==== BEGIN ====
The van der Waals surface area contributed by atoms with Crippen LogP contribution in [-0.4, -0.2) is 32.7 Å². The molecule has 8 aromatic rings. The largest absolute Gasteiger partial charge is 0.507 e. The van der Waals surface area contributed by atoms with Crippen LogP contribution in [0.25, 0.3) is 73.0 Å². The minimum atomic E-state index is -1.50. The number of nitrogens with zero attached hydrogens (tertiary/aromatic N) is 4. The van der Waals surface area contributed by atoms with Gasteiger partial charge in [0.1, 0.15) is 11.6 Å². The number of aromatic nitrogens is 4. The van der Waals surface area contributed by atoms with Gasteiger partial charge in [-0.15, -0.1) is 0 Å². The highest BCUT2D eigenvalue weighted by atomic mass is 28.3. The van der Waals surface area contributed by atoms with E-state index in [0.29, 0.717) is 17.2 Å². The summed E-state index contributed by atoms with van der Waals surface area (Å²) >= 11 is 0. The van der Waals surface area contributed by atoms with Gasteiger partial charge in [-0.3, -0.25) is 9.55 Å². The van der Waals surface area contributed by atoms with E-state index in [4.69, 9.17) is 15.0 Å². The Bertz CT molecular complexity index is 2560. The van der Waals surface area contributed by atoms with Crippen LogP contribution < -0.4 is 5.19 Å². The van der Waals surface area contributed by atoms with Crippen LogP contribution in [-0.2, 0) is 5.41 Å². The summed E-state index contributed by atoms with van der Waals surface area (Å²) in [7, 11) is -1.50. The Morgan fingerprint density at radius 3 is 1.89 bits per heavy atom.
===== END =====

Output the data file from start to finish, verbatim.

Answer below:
The van der Waals surface area contributed by atoms with Crippen LogP contribution in [-0.4, -0.2) is 32.7 Å². The molecule has 8 aromatic rings. The largest absolute Gasteiger partial charge is 0.507 e. The van der Waals surface area contributed by atoms with Crippen LogP contribution in [0.25, 0.3) is 73.0 Å². The minimum atomic E-state index is -1.50. The number of nitrogens with zero attached hydrogens (tertiary/aromatic N) is 4. The van der Waals surface area contributed by atoms with Gasteiger partial charge in [0.1, 0.15) is 11.6 Å². The number of aromatic nitrogens is 4. The van der Waals surface area contributed by atoms with Gasteiger partial charge in [-0.15, -0.1) is 0 Å². The highest BCUT2D eigenvalue weighted by atomic mass is 28.3. The van der Waals surface area contributed by atoms with E-state index in [0.29, 0.717) is 17.2 Å². The summed E-state index contributed by atoms with van der Waals surface area (Å²) >= 11 is 0. The van der Waals surface area contributed by atoms with Gasteiger partial charge in [-0.3, -0.25) is 9.55 Å². The van der Waals surface area contributed by atoms with E-state index in [4.69, 9.17) is 15.0 Å². The Bertz CT molecular complexity index is 2560. The van der Waals surface area contributed by atoms with Crippen LogP contribution < -0.4 is 5.19 Å². The van der Waals surface area contributed by atoms with Crippen LogP contribution in [-0.2, 0) is 5.41 Å². The summed E-state index contributed by atoms with van der Waals surface area (Å²) in [7, 11) is -1.50. The Morgan fingerprint density at radius 3 is 1.89 bits per heavy atom.